- 1 -
Remember that big presentation I had on Halloween? Totally in French, which I was getting all worked up about already? Well, it got bumped back by a week, so now it's on my birthday. Humph. Which is kind of nice, because it means I'm not trying to prep for it now, but still: the weekend of my birthday I'll be reading up on Irish dudes killing each other, and then trying to make a coherent (and long) French presentation out of it.
- 2 -
Proof that my brain has been completely turned to mush by this whole language thing (no one who has talked to me on the phone recently needs any more, I'm sure): on Monday I had my first inability to find the English term before the French term during a conversation, so I ended up having to use the French term due to a complete lack of mastery of my mother tongue. So I was talking to my (American) professor, and ended up saying, "I'm really sorry about doing the wrong readings, but I somehow missed the memo about the ... [pause] ... retardement par une semaine." At which point he looked at me very strangely. I'm not even sure if that was a correct phrase or not, but it allowed me to say what I had to.
This was then followed by a complete inability to speak French all day Tuesday. See yesterday's post for an explanation and short video clip.
- 3 -
My research project has been encouraged, and I've been trying hard to (a) not get overwhelmed by it and (b) not get ahead of myself, like I have a tendency to do. For instance, it is very important right now that I read the secondary sources so I have an idea of what has been done and also so I can get some leads on existing primary sources. That way I can structure my paper in my head using existing background knowledge before I go trotting off to the four corners of Europe to get primary sources, thereby ensuring that I use them wisely and efficiently, and also that I don't miss anything. This makes me anxious because I'm going home in two months (aww/yay!) and I want to have a working draft done before I go to make sure there are no gaping holes in the project that can only be fixed with stuff I can get here. And also, the primary source work is the most interesting anyway, so I really want to get to it. But I have to be disciplined and hold my horses for another few weeks.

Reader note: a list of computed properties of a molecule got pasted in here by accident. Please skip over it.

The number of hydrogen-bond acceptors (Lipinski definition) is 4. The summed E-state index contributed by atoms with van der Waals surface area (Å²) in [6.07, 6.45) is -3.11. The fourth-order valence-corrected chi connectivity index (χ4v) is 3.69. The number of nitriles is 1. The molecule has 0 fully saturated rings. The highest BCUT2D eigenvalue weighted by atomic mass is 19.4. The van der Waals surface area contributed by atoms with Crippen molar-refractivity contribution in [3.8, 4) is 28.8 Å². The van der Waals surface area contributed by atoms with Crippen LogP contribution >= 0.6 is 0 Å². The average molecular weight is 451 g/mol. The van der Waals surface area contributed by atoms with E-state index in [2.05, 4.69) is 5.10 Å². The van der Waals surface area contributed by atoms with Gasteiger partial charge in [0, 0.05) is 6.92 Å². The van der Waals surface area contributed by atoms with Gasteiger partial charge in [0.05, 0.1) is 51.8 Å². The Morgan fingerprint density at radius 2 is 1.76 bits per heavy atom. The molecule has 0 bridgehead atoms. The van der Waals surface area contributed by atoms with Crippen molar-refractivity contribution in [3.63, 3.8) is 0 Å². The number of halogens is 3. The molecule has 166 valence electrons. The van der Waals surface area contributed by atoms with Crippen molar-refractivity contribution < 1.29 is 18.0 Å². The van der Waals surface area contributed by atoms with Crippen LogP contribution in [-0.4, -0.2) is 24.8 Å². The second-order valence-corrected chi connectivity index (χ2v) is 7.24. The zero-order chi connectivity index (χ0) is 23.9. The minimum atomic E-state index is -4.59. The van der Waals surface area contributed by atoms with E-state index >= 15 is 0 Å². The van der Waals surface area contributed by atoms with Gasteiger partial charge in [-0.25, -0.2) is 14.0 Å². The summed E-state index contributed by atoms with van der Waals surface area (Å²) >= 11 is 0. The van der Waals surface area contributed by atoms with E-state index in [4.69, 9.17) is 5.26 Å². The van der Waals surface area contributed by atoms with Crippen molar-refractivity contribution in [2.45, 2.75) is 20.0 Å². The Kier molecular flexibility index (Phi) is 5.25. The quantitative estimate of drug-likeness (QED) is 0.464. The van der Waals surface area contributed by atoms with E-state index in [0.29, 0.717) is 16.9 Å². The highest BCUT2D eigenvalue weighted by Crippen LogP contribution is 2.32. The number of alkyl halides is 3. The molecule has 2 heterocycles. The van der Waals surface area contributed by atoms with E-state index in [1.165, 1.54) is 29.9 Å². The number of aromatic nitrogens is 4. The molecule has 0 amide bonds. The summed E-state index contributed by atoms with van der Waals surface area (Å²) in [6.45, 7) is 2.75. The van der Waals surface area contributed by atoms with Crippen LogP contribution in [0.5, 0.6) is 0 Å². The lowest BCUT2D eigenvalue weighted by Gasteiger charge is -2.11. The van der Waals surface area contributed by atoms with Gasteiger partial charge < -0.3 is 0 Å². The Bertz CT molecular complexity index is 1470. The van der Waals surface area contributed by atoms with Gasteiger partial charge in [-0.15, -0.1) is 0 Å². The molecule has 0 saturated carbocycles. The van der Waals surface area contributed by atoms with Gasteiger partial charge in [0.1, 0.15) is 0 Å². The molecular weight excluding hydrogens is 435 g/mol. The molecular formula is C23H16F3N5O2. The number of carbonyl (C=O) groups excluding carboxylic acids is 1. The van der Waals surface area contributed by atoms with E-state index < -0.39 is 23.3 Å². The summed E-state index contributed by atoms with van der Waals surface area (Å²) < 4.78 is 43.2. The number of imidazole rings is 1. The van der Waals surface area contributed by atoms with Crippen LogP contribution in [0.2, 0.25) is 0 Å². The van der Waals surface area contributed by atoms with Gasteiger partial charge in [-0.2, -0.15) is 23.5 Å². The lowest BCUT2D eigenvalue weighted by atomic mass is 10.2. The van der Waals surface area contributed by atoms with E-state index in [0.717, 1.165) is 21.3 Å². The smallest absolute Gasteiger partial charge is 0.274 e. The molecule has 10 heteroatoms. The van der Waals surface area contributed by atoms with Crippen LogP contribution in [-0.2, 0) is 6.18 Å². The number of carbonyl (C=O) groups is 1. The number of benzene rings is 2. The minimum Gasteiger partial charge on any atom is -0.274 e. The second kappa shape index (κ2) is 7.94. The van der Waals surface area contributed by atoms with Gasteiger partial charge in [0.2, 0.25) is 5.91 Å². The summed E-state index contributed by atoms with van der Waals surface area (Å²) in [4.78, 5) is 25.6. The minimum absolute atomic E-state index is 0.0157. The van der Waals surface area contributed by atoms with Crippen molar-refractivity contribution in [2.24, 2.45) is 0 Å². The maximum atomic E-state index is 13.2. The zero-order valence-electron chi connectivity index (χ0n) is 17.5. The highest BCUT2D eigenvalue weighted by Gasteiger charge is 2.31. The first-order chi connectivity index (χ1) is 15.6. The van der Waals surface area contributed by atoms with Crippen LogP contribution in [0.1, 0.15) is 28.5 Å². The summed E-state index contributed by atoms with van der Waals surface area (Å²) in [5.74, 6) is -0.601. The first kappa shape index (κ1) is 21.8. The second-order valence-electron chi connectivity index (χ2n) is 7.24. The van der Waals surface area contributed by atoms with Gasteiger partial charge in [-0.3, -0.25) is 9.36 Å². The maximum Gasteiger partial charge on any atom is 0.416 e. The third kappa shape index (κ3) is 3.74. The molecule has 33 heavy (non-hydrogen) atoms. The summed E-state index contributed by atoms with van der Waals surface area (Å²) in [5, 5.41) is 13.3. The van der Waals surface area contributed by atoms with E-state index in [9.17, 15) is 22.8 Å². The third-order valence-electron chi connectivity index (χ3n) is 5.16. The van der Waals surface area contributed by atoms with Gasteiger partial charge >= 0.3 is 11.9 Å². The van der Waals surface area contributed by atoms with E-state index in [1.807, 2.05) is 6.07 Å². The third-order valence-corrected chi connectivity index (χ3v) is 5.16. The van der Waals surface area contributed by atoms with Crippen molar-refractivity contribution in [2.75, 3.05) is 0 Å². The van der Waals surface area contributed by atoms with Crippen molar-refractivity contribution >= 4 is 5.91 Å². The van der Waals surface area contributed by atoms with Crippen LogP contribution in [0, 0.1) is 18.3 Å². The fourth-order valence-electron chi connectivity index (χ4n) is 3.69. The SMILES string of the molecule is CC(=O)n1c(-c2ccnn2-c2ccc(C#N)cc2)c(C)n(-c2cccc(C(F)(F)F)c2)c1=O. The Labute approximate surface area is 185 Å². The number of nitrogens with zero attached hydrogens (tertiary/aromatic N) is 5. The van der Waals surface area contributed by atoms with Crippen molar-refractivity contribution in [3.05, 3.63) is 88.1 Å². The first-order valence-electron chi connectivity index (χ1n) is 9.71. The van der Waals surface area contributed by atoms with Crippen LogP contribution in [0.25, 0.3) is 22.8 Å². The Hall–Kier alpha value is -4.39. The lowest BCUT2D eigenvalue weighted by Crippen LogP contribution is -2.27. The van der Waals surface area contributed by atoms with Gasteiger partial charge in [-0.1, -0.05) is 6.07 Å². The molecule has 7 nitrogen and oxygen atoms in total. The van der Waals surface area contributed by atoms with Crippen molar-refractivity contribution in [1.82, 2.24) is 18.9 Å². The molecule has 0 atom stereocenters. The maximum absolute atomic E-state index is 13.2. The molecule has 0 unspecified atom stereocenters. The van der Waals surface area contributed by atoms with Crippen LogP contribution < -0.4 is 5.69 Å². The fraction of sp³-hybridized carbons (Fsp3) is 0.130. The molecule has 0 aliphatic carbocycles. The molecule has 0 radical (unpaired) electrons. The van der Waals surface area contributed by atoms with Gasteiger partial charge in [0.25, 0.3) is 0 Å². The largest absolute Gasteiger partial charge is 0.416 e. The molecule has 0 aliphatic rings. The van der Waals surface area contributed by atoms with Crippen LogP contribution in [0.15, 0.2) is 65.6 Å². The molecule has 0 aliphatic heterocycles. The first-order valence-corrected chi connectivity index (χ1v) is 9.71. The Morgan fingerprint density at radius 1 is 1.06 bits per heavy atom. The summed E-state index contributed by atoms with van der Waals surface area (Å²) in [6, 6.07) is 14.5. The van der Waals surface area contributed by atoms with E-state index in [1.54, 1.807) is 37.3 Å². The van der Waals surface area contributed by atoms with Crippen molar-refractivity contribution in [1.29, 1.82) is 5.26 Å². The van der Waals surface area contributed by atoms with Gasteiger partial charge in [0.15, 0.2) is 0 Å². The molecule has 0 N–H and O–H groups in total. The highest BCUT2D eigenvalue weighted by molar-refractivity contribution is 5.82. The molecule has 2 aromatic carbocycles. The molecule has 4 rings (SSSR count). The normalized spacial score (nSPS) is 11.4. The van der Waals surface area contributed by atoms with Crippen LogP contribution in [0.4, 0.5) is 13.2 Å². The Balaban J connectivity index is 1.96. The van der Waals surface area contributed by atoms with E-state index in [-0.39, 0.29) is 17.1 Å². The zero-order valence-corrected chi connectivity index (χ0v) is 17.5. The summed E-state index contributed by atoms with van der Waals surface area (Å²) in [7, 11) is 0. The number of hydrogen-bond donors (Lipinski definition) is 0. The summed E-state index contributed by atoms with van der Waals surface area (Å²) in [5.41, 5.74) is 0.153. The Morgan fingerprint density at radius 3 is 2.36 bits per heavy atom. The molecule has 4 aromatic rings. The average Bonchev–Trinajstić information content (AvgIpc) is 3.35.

- 4 -
Concordia University has informed me that my degree has officially been conferred, hooray! My friend Matte picked up my bound thesis copy for me, and is holding it until ... sometime. She took a picture and sent it to me; it's so shiny and red and gold and professional looking. Since I'm in Switzerland, obviously, I won't be making it to my graduation on Nov. 22 (hey Matte - what color are our robes in Theology, anyway?), but Matte and I have discussed plans to just photoshop my smiling visage into random pictures that she will take on the day. Assuming the fax went through and isn't lost in the quagmire of Concordia Internal mail (which I can't at all assume), I will be receiving my (registered) mailed diploma a bit before Christmas. Then I can order a hideously expensive frame for it, and it can go on my wall above my McGill diploma. Take that, McGill!
- 5 -
During my bouts of being able to speak languages this week, I had two totally strange experiences. I will tell you about one right now, because the other one is still weirding me out. I met a guy who works in the Institute who had been away so I hadn't met him before. He came by to introduce himself, and we had a few-minutes-long conversation about studies and history work. While I didn't identify an obvious accent, it turns out that he's from just outside of Montreal, originally, and he did his two degrees at McGill. Later that day, two things occurred to me: first, he totally could have switched to English, and he didn't. That was very nice of him. Second, I had an entire conversation with him in which I did not once have to ask him to repeat what he said. This is in stark contrast to European French speakers, who I normally have to ask to repeat every sentence twice in order to give me time to figure out what they said and fill in the missing parts. This has nothing to do with my French getting better; it simply reconfirmed for me that there is something particular about the way Quebecers talk that matches the frequencies in my brain labelled as "French" and filed under "Languages I know, understand, and speak", which is not present in continental French. A dozen cookies to the first person who can pinpoint what it is, because I am at a loss.
- 6 -
That being said, I'm looking forward to one aspect in particular about going home and being in an English milieu: I will once again be able to use odd English idioms, complicated words, and the random smatterings of yiddish. They add such spice to my everyday language, and it's lacking here, amongst mostly non-native speakers. I miss them.
- 7 -
That's about it for this week. I have to go do my laundry and keep chugging away at a horrible philosophy book which I'm presenting on Tuesday, because tomorrow I want to go to Lausanne for the day and poke around. Two girls downstairs are going to Bern on Sunday for the same reason, but as much as it would be nice to go with people (especially ones who speak German), I think I will need the day to get some more work done. We'll see.
Don't forget to head over to Jen's for an extra helping of this week's Quick Takes!